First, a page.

I'm 18 and I've never had a single period my entire life. Two years ago my doctor took a blood test and I had high levels of FSH and some other hormone with an L in it. I went to an endocrinologist, who did an ultrasound (everything was normal but she couldn't find my ovaries), and then gave me birth control. The side effects were crippling, and I didn't leave my bed for 3 days, and school started in a week, so I chose to stop taking them. Since then nothing has changed and I haven't been to a doctor again.
I'm currently developing more of a sex life and so I need to know what the chances are that I could become pregnant. No doctor ever bothered to tell me that, I guess because of my age, but now it is a big concern for me. Not because I want to be pregnant, but because I want to avoid pregnancy.
Thank you. :)
Where is your mother in all of this? Isn't she concerned for you? I would not have let it rest at 'the endocrinologist couldn't find my ovaries.'
After the endocrinologist could not find your ovaries, in your shoes the next thing I would want to do is get an MRI of my uterus and ovaries, just to be sure they are in place and normal. I mean, gotta assume they are, but I hate it when a doctor just shrugs things off. Once you are sure your ovaries are normal, the next question is whether the passage from the uterus to the vagina is clear, and whether the tubes are clear. For that, I would request an HSG.
These are things to do for normal assessment (of where your missing periods are), not just because you are going to be having sex. You don't even have to mention to your mother about the sexual activity to have her understand that you are concerned about where the heck your periods are. Tell her you want to be sure you have functioning ovaries and no blockages.
Once you get some answers about what is causing your periods to be AWOL, you can then make a rational plan about birth control. Since you don't know what's the matter now, you can't really address it (besides using condoms, of course, which you definitely should).
Well, it makes me wonder about the function of your ovaries.
Regarding whether it is possible to get pregnant, yes, if you suddenly ovulated. Ovulation leads the period, not the other way around -- a period will come 14 days after ovulation. This does of course suggest you have not been ovulating. However, it doesn't guarantee you won't start ovulating.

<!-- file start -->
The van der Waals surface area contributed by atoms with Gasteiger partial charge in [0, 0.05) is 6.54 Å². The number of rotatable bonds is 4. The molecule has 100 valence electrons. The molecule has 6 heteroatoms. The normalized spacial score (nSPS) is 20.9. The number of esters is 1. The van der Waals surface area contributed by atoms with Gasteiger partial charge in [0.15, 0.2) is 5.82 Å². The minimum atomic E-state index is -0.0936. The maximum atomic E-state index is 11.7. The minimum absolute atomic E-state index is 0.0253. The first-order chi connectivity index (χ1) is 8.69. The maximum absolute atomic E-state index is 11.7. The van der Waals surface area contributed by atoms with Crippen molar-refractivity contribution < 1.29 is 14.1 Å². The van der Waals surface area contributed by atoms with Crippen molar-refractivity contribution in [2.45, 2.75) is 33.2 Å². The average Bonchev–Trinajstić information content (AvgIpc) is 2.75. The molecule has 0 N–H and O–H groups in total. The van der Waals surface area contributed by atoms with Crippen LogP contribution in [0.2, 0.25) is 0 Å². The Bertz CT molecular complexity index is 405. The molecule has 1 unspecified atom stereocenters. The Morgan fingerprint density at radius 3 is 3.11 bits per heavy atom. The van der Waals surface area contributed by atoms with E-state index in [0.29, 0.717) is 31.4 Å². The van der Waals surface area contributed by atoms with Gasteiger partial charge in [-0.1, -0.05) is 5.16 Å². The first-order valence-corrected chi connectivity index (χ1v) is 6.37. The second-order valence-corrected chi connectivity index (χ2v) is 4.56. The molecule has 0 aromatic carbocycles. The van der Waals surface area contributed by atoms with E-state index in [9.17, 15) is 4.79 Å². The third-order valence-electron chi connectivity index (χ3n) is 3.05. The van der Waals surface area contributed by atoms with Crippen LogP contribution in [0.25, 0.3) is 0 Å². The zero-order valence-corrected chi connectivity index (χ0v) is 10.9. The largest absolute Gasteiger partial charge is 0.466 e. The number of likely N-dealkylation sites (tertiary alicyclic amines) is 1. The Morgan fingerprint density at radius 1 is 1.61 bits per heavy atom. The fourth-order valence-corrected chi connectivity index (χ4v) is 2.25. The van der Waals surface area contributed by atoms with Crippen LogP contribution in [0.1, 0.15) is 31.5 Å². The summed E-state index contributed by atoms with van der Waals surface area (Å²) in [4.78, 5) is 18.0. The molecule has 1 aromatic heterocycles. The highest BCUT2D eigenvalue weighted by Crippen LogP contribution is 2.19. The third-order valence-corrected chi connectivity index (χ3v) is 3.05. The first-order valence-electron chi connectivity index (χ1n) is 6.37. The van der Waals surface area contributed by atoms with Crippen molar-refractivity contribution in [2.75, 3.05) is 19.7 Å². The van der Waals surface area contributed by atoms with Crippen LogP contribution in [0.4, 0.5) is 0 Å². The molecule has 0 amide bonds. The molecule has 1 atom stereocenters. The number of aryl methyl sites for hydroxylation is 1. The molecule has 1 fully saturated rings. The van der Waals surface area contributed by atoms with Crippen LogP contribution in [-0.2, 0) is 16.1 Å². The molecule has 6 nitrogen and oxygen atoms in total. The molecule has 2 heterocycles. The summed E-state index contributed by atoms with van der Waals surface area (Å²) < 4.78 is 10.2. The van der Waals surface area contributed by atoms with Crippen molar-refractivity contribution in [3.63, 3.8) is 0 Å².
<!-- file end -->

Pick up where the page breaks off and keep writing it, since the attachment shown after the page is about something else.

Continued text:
No problem. This is also a classic issue for women who have just had a baby. Ovulation is suppressed for a while by childbirth, but how long it's suppressed varies in different women (even if breastfeeding, which folk wisdom thinks always suppresses ovulation). Similarly to you, no period after having a baby doesn't mean no ovulation; it just means no ovulation so far. But it could happen the next day.
I had an acquaintance in high school who never had a period, ever, and she has 2 kids now. She hasn't had a period, as I said, ever.
I think it's extremely rare, but some women may ovulate and just not build up lining on their uterus.
The biggest concern is that the sonogram tech couldn't find your ovaries, and then they went on to put you on the Pill. ??? What happened there? If they literally couldn't discover any ovaries, that would be a huge thing that would require follow up in my opinion.
Not having insurance doesn't mean you can't have a regular check up and get on birth control. Do you have a planned parenthood in your area?
Hi Fruitloop, I only have my period about twice a year but I have 2 children and had no problems conceiving. Lining in my uturus is Ok to get pregnant and my ovaries are fine, no cysts or anything. When I was on birthcontrol, I did have monthly bleeding, but those are just fake periods. I think it was a strange idea from your doctor to make you start birth control, just to make you bleed each month. This doesn't solve any possible problem and you still don' t have any answer on why you haven't started your period. Get insurance as fast as possible, you really need it, you never know when you might get sick or be in an accident. I was told that as long as you have developed from a girl to a woman (breasts, pubic hair), not much can be wrong. Take care and be safe!
When I was trying to conceive, I took primrose oil capsules both times, which are supposed to regulate your cycles. Don't know if they really help, but I got pregnant very quickly both times. So maybe this is worth a try for you to help you start your cycles. If I were you, I wouldn't take hormonal birth control, before you know everything is alright. You may not want kids right now, but this may change in the future. Also, a hormonal imbalance can cause other problems in short term (like facial hair and acne) and long term (like osteoporoses). I hope my posts don't scare you, as I said, you're probably fine, but please get checked and practise safe sex.
My doctor wasn't exactly the best, clearly, but he was the only one in the area that accepted my insurance.
There's a Planned Parenthood maybe two hours away. But college coming soon though, everything is very up in the air and money is super tight, and honestly no one in my family has taken an interest in what's happening with me. My sister told me to go to the doctor, but that's it. My medical issues take the back burner because my grandparents come first.
I'm very... Against medical intervention, and I accept the consequences of that.
His explanation for putting me on the pill was that if I didn't get estrogen, I wouldn't absorb calcium, which has obvious effects on the body.
Basically I'm being a (sort of) reckless kid and not being safe with sex, which is why I asked this.
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